It’s easy to be in the market when stocks are rising. It can be a little more challenging when stocks are declining. When investor sentiment turns negative, there tends to be a cascading effect where the momentum of the market trends negative. What can be particularly concerning for novice investors is the downward force of a bear market can be just as strong as the upward momentum of a bull market.
In this article, we’ll define a bear market and review the economic characteristics that are in place during such a cycle. We’ll also review the psychology behind a bear market and how it impacts consumer behavior. We’ll also go over how to invest in a bear market and why it’s important to do so.
What is a bear market?
A bear market is defined as a market that declines by 20% or more over at least a two-month timeframe. A bear market historically follows a bull market. In some cases, but not always, a bear market is an indicator that the economy is in recession.
Although a bear market is usually defined as a decline in stock prices, a bear market can occur with any specific asset class. For this reason, it's important to distinguish between a bear market and a correction. Corrections happen much more frequently than bear markets. In fact, corrections occur frequently within bull markets. Because a bear market is marked by a time period of at least two months, it's not surprising that one of the characteristics that distinguish a bear market from a correction is the length of time. Because bear markets require specific conditions to be met, it can be difficult to say with certainty that the economy is in a bear market until it is already ongoing.
What are the economic characteristics of a bear market?
A bear market is a sign of a weak and contracting economy. During a bear market, unemployment is on the rise and gross domestic product (GDP) is usually considered to be weak. When investors start to see a rise in unemployment and jobless claims or a declining GDP, they can look at them as leading indicators that a bear market may be coming. However, these indicators are not always historically accurate. Certain sectors and equities (e.g. defensive stocks) can post positive gains even during a bear market. Therefore investors that are suspecting that a bear market is coming will look at earnings reports for indicators such as companies that are reporting declining quarterly revenues and profits. These will usually be a sign for investors to sell, or at least hold, a stock that they have. Also, when corporations are suspecting that the market is about to head into a bearish cycle, they will be less inclined to issue initial public offerings (IPOs).
One of the easiest ways to understand bear markets is through the economic principle of supply and demand. When there is low demand (i.e. a small pool of buyers) for a particular product or service, but there is ample supply in a store, the price generally goes down to incent buyers to buy. As consumers, you see this when you go grocery shopping or why the day after Christmas is a great time to buy next year's decorations. When supply exceeds demand, prices will go down until demand matches supply.
The same principle is evident during a bear market. As investors begin to lose confidence in the market, they may look to sell securities that are not performing well and buy other assets such as bonds or even move money into cash. But those looking to sell their shares are fighting two problems, a lack of buyers and other investors who are already selling. This drives the price per share down. As a result, sellers will have to accept a lower price (and sometimes a loss) on their shares in order to exit a position they may have. Markets, however, do not move in the same direction all the time. Even in the midst of a bear market, individual stocks may go up, the broader market may go up, but in general, these are just pausing as the market seeks to find a bottom.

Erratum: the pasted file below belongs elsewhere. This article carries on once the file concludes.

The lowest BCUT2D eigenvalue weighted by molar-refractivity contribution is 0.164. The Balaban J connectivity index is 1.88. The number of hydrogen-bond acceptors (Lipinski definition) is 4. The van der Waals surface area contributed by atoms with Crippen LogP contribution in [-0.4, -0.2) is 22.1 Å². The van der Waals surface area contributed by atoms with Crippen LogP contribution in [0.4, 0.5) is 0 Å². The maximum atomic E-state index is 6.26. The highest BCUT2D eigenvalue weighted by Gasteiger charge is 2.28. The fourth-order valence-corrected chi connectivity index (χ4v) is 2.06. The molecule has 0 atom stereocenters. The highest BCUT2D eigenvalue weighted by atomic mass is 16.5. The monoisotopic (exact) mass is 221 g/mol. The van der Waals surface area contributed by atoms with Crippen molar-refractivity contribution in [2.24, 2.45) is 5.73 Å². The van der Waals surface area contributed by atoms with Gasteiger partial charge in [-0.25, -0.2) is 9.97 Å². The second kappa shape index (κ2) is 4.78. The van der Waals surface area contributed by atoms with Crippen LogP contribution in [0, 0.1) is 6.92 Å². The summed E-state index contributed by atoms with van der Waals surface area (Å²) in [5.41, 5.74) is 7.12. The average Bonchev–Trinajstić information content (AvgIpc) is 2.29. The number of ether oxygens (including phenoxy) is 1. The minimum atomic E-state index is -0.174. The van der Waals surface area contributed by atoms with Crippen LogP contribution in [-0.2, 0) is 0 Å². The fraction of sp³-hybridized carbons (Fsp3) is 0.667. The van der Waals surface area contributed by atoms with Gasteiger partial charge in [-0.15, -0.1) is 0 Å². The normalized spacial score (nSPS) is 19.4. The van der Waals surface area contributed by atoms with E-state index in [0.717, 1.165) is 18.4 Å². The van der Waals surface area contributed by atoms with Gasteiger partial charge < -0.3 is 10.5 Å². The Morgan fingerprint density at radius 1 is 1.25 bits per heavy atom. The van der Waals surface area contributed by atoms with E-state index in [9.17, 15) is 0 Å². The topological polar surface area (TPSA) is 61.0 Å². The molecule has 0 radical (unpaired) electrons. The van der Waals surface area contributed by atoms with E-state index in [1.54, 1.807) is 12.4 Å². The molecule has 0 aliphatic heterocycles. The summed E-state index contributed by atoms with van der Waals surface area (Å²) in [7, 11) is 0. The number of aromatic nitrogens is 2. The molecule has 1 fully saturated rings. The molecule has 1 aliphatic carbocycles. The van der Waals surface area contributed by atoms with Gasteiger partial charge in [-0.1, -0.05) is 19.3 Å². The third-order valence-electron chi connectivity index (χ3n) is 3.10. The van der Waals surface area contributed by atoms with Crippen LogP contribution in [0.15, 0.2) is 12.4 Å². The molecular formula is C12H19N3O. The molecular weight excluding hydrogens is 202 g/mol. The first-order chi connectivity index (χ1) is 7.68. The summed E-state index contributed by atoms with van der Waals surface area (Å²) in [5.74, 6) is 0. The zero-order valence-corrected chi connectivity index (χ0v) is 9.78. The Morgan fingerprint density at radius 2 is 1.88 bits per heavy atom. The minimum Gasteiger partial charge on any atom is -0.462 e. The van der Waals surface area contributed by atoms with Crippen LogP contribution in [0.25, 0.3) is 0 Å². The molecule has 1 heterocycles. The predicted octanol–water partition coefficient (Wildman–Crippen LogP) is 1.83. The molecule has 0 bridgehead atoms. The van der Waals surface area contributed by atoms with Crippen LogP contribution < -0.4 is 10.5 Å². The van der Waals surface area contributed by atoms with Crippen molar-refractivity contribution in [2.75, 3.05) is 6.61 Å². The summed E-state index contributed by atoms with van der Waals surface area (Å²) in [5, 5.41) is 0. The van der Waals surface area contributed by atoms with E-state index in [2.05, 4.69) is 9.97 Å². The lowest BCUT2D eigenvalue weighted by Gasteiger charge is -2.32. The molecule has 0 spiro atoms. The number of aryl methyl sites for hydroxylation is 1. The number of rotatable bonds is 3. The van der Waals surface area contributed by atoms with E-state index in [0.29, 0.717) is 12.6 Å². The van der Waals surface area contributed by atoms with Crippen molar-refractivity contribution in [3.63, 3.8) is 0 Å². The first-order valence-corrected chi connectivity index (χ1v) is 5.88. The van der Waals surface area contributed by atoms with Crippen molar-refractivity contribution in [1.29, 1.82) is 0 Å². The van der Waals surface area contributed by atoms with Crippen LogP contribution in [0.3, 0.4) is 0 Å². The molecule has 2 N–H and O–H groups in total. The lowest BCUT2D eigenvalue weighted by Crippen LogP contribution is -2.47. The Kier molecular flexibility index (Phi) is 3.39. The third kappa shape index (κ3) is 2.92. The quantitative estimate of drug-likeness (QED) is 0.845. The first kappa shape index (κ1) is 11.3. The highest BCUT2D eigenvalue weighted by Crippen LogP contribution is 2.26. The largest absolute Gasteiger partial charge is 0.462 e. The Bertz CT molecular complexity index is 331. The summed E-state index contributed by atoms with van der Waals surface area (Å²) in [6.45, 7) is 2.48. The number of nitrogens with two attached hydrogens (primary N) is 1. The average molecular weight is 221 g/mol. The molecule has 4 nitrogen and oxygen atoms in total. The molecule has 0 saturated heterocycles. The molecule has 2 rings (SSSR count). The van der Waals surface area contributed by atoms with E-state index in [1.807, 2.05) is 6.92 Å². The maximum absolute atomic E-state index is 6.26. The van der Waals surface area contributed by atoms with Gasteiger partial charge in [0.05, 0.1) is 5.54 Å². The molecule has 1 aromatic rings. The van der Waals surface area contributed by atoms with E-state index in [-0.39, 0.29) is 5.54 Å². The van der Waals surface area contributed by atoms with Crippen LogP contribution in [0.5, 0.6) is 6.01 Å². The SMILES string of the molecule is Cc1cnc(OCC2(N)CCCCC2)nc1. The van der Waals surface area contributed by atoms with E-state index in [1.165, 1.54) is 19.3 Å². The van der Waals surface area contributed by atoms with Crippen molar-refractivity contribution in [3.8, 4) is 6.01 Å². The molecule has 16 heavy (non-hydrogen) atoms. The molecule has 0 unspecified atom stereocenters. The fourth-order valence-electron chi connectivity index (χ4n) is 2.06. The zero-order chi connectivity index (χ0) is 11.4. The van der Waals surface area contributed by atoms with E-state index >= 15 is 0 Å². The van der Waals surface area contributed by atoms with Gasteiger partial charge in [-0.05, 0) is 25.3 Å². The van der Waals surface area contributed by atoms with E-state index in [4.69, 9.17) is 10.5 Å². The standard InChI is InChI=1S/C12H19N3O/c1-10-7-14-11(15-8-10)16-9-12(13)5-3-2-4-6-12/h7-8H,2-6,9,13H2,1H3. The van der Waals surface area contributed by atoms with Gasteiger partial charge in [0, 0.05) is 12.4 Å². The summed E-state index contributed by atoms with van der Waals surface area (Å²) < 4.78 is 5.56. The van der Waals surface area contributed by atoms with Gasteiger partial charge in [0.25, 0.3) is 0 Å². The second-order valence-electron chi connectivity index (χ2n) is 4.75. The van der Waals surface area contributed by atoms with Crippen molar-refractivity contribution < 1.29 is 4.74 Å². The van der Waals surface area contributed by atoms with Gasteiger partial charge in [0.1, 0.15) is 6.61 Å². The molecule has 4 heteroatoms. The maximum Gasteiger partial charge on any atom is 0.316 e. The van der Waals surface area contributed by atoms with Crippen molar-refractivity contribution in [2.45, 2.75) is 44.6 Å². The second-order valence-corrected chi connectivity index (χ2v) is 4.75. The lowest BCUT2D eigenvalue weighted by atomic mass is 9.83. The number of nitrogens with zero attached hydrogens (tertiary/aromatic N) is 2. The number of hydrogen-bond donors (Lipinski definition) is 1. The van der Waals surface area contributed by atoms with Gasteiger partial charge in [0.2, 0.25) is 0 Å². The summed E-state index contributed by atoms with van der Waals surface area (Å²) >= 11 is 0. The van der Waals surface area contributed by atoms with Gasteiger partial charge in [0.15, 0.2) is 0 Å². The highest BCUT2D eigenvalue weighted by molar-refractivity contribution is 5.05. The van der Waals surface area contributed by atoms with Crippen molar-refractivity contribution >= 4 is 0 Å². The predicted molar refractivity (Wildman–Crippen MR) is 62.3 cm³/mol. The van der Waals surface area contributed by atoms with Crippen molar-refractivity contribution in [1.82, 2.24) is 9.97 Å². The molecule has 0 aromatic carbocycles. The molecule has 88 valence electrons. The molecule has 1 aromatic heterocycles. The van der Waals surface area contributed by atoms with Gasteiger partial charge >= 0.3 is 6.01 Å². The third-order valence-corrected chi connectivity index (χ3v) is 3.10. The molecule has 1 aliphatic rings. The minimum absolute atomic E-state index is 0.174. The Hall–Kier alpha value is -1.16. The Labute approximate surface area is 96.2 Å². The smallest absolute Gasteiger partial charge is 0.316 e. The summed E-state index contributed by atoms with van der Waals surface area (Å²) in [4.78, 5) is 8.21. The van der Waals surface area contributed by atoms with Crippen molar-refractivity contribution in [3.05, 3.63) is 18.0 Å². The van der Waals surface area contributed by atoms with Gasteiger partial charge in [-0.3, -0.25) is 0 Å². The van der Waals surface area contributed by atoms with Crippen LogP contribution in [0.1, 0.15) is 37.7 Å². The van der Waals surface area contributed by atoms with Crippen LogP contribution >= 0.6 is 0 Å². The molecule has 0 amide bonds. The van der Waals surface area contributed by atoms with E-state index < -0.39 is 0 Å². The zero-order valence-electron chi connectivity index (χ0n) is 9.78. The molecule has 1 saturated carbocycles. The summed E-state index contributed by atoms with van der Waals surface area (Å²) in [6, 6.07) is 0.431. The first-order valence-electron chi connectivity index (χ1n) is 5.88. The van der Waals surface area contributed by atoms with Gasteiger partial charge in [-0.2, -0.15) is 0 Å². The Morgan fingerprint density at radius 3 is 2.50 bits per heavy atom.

The psychology behind a bear market
If the psychology behind a bull market is the fear of missing out, the psychology behind a bear market could be described as the fear of staying in. Many investors know, in their mind, that bull and bear markets – no matter how long they last – are temporary events. Unless an investor is making a living as a day trader, there is logic to staying invested in the market. But investors have different risk tolerances and when the market starts to decline, many investors flee to the safety of less risky assets as a way of protecting their portfolio. Once this sell-off starts, momentum builds as more and more investors flee the particular asset class, causing prices to drop even further.
On the bright side, psychology may also play a role in why bear markets tend to be of shorter duration than bull markets. As a bear market reaches its trough, investors – particularly institutional investors – will start to buy stocks that they recognize as being undervalued. This, in turn, can act as a signal to retail investors that the time is right to begin getting back into the market or buying again if they were holding their assets. If other fundamental and technical indicators align, this can cause stocks to rise, often at a rapid clip. This is one reason why virtually every bear market is immediately followed by a bull market.
Buyer behavior in bear markets
One of the defining features of a bull market is an overall lack of consumer confidence. When consumers fear they may lose their job, or that wages may be flat or even declining due to inflation, they will curb their spending. Although some sectors are less affected (after all, people have to eat, pay their utilities and have gas in their car, it can have negative effects on bigger ticket items. Typically real estate and automobile sales decline in a bear market as consumers are more likely to hang onto the house and car they have then look for something new. From the perspective of a company, the lack of consumer spending slows down production which can mean a downsized workforce and lower revenues and profits. When companies report lower earnings, investors have less incentive to buy their stock.